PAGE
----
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Jehovah’s Witnesses



Imprisoned for Their Faith

The government of Singapore enforces compulsory military service and does not recognize the right of conscientious objection. Young men among Jehovah’s Witnesses who conscientiously object to military service are subjected to two consecutive prison terms for a total of 39 months of imprisonment.

When a young Witness turns 18 years of age he is subject to military legislation requiring that he enlist in the military. When he refuses, he is detained for 15 months in a military camp. At the expiration of his term he is released and then immediately ordered to don a military uniform and participate in military training. When he again declines to do so, he is subject to a second court martial with a term of 24 months.

Singapore’s Refusal to Comply with UN Directives

The United Nations has long appealed to member States to “recognize that conscientious objection to military service should be considered a legitimate exercise of the right to freedom of thought, conscience and religion recognized by the Universal Declaration of Human Rights.” Although Singapore has been a member State since 1965, it has expressed its disagreement with the United Nations on this issue. In a letter dated April 24, 2002, addressed to the UN Commission on Human Rights, a Singaporean government official stated that “where individual beliefs or actions run counter [to the right of national defense], the right of a state to preserve national security must prevail.” In no uncertain terms, the official wrote, “We do not recognize the universal applicability of conscientious objection to military service.”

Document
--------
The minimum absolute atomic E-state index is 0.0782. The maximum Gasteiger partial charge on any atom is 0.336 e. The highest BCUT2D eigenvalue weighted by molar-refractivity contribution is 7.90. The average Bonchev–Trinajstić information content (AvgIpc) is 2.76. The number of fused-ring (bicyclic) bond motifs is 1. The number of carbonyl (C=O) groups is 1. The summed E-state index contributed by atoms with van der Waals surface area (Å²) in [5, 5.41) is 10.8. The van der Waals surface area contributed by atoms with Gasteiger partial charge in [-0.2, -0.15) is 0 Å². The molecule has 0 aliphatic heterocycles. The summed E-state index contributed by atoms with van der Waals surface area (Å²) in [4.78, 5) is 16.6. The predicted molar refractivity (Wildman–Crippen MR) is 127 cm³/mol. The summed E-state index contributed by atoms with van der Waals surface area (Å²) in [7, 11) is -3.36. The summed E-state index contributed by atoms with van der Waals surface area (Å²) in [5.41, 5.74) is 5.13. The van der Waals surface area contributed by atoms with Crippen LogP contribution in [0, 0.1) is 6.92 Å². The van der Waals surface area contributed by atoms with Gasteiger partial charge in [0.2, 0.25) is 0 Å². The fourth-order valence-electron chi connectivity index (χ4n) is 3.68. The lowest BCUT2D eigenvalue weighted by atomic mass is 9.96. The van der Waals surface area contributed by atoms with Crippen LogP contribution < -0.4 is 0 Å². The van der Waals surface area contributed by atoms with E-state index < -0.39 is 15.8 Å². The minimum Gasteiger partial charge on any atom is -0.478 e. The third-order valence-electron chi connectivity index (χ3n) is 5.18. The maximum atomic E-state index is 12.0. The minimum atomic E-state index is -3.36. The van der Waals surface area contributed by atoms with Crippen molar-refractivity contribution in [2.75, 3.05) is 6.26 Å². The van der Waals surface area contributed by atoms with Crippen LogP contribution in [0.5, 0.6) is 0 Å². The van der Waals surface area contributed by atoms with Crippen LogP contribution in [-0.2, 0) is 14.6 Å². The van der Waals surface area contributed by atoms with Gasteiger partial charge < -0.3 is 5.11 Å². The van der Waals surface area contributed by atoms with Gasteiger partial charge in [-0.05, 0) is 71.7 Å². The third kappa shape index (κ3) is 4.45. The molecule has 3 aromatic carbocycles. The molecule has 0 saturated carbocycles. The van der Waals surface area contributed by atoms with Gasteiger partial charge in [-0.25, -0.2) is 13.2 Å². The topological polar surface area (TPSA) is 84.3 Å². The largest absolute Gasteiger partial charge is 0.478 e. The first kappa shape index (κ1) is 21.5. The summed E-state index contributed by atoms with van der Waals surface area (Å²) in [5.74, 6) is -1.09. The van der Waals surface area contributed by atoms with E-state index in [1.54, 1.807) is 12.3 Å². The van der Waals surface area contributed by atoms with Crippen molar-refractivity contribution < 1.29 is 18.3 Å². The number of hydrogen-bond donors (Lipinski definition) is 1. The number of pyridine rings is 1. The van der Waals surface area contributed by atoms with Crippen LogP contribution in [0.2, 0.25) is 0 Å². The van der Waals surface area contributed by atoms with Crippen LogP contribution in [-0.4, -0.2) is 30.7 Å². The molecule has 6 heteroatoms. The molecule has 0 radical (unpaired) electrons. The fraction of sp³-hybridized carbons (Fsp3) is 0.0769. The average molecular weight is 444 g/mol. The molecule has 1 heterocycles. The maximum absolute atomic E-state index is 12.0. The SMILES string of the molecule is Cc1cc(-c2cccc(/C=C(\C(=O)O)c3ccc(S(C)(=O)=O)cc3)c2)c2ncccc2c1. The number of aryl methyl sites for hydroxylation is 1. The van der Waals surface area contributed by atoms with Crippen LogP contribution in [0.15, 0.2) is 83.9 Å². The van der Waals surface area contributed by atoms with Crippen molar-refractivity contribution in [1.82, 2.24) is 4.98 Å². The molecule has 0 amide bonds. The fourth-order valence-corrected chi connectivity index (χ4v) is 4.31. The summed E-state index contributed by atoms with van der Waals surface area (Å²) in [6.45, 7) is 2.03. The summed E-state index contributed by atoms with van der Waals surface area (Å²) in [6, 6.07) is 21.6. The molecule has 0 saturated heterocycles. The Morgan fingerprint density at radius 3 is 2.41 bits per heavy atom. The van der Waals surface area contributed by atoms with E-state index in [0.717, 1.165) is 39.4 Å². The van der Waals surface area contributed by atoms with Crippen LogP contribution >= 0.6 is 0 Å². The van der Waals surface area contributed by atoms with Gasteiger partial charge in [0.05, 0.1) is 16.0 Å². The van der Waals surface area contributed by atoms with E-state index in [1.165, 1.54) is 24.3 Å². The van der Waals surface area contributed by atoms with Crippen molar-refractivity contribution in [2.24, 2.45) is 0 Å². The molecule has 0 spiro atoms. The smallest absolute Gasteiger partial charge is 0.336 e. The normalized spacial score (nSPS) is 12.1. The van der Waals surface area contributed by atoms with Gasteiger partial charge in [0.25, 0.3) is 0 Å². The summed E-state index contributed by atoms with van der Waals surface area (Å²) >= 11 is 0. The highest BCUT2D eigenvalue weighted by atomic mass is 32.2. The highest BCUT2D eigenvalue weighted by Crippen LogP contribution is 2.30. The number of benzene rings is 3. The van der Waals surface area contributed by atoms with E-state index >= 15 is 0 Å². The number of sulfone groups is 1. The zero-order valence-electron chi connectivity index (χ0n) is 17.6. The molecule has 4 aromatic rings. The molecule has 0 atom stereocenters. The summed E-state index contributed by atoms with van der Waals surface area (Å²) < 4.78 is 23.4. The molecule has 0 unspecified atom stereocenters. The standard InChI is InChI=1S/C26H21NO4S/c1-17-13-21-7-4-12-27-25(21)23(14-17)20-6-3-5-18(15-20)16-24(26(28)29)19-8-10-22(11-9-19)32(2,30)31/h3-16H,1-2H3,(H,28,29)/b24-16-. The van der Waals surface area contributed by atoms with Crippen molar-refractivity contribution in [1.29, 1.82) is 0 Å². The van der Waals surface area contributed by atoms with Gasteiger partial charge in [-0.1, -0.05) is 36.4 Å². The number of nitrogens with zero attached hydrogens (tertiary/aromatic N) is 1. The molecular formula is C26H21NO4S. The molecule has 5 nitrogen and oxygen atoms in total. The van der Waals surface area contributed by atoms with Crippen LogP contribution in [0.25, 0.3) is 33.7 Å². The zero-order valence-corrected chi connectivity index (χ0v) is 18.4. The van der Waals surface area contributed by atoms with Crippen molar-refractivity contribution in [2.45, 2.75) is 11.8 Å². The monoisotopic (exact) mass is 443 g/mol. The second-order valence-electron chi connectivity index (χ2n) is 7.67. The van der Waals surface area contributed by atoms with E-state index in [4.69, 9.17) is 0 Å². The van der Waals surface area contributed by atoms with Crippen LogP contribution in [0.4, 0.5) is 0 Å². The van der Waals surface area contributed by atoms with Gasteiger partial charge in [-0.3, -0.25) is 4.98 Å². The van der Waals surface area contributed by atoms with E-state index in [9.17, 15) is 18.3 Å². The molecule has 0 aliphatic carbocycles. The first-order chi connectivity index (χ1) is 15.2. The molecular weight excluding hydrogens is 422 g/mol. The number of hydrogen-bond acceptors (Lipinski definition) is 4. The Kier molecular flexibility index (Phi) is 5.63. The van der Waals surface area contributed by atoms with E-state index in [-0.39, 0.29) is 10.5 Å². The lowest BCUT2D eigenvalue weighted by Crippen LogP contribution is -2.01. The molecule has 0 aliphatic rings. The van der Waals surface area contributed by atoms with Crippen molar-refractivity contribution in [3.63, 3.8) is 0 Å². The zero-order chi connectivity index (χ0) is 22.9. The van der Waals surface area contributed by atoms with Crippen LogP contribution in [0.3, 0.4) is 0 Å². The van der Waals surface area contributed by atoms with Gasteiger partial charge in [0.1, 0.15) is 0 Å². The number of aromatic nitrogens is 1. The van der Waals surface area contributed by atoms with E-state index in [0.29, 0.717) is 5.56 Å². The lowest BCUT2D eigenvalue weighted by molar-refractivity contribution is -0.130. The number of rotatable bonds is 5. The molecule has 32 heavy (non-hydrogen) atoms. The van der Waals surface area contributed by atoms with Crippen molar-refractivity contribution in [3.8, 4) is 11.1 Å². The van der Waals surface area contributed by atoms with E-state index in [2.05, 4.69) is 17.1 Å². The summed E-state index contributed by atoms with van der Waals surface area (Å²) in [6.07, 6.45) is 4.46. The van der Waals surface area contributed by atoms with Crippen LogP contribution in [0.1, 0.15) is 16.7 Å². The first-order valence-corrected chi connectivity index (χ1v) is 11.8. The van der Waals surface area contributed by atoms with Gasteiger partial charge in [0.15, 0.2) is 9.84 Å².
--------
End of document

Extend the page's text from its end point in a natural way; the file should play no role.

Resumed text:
Time Line

  1. September 16, 2016

    Total of 13 of Jehovah’s Witnesses are in prison as conscientious objectors.

  2. November 2013

    Total of 18 Witnesses are detained for conscientious objection to military service.

  3. April 24, 2002

    Government official confirms that Singapore does not recognize the right to conscientious objection.

  4. February 1995

    Increased repression and arrests of Singaporean citizens who are Jehovah’s Witnesses.

  5. August 8, 1994

    High Court of Singapore dismisses the Witnesses’ appeal.

  6. January 12, 1972

    Government of Singapore deregisters Jehovah’s Witnesses.